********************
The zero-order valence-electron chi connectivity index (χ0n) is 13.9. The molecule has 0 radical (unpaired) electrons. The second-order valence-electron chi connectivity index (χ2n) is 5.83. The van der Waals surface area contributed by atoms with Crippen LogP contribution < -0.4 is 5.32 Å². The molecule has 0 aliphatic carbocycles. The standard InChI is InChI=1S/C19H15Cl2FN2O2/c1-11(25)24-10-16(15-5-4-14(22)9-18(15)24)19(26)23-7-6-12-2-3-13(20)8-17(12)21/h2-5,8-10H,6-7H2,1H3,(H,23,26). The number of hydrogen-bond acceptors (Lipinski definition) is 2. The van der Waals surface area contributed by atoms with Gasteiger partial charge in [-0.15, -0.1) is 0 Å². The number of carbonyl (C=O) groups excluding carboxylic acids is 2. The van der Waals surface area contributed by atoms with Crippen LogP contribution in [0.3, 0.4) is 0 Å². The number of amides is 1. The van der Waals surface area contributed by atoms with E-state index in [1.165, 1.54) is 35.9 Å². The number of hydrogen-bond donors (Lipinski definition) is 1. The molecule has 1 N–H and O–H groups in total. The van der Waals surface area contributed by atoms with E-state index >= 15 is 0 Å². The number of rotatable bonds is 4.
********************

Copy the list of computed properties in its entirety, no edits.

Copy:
The zero-order valence-electron chi connectivity index (χ0n) is 13.9. The molecule has 0 radical (unpaired) electrons. The second-order valence-electron chi connectivity index (χ2n) is 5.83. The van der Waals surface area contributed by atoms with Crippen LogP contribution < -0.4 is 5.32 Å². The molecule has 0 aliphatic carbocycles. The standard InChI is InChI=1S/C19H15Cl2FN2O2/c1-11(25)24-10-16(15-5-4-14(22)9-18(15)24)19(26)23-7-6-12-2-3-13(20)8-17(12)21/h2-5,8-10H,6-7H2,1H3,(H,23,26). The number of hydrogen-bond acceptors (Lipinski definition) is 2. The van der Waals surface area contributed by atoms with Gasteiger partial charge in [-0.15, -0.1) is 0 Å². The number of carbonyl (C=O) groups excluding carboxylic acids is 2. The van der Waals surface area contributed by atoms with Crippen LogP contribution in [0.3, 0.4) is 0 Å². The number of amides is 1. The van der Waals surface area contributed by atoms with E-state index in [1.165, 1.54) is 35.9 Å². The number of hydrogen-bond donors (Lipinski definition) is 1. The molecule has 1 N–H and O–H groups in total. The van der Waals surface area contributed by atoms with E-state index >= 15 is 0 Å². The number of rotatable bonds is 4.